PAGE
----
One of Northwest Film Forum’s key artist support services is Fiscal Sponsorship. The Forum currently sponsors over 100 film projects and organizations.
If your film or project is approved for this program, we extend the Forum’s 501c3 status as a sponsor for the project, opening up opportunities for grants and fundraising available to nonprofit organizations. Fiscally sponsored projects can solicit tax-deductible donations from organizations or individuals. We administer donations made on behalf of the project and send donor acknowledgments. Our administrative fee is 7% for funds granted, but we do not take any ownership of the project.
Please note that this program does not provide direct financing or fundraising services.
PICTURED: The feature film, Thin Skin, directed by Charles Mudede.
703 features James, an elder gay male protagonist who works through a marital betrayal while calling in his usual pizza delivery order. Claire is a middle-aged musician who makes ends meet working at the pizza delivery call center. It’s Friday night, and James almost always happily chats while he orders the usual from Claire. But tonight is not business as usual; Claire senses something is terribly wrong.
The Women’s March on Washington was an awakening of the American consciousness that helped spur a continual movement of activism. Anxiety over the leadership of the Trump administration has reached a breaking point that hasn’t been seen since the 1960s. America Rise follows the stories of people fighting to improve their communities, country and democracy in the wake of these daunting times.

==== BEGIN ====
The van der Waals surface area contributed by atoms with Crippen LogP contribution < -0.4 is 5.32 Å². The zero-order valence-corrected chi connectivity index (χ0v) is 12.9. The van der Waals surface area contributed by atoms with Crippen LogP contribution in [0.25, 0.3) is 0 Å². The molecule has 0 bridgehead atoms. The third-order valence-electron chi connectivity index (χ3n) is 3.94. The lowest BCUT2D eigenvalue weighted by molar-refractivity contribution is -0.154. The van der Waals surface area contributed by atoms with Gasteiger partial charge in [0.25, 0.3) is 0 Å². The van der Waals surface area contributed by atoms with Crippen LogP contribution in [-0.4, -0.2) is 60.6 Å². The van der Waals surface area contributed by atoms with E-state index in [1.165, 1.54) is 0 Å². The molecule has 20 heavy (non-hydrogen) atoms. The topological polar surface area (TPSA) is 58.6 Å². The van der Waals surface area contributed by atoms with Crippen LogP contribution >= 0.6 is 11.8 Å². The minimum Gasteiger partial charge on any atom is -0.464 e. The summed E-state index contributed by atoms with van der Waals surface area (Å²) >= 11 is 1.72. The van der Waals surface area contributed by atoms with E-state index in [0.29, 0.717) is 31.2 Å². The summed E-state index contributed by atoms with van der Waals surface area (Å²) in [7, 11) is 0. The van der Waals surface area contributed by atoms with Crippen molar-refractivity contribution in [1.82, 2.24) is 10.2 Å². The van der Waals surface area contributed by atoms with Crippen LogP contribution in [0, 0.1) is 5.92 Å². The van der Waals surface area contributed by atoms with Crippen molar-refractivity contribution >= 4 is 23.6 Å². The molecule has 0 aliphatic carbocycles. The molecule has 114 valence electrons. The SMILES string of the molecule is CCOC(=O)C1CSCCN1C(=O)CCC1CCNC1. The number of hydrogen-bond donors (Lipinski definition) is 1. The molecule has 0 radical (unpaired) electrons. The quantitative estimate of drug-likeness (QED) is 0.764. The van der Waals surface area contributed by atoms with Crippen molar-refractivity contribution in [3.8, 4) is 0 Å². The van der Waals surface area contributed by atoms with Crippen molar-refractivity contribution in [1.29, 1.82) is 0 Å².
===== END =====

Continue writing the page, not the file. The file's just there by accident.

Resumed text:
Is happiness a choice? Grounded in the reflections of five seniors on their life experiences, and with experts in emerging scientific thinking, the film Appleseeds seeks to discover if happiness is more than just a byproduct of happy experiences, but can also be a conscious choice throughout our lives.
Coping with her failing health due to Topical Steroid Withdrawal Syndrome (TSWS), a young, Black theatre actress escapes her pain through musical fantasies only to discover she must face her reality to get the help she needs.
“National treasure,” local celebrity, Holocaust Survivor – Sonia (89) has just been served an eviction notice for the last (and most popular) shop left in a dying suburban mall. Following Sonia on the motivational speaker circuit to schools and prisons – even as she navigates her own struggles – Big Sonia explores what it means to be a survivor and how trauma is passed down through generations. Will you let your trauma define you? Or will your past make you stronger?
Black Cinema Collective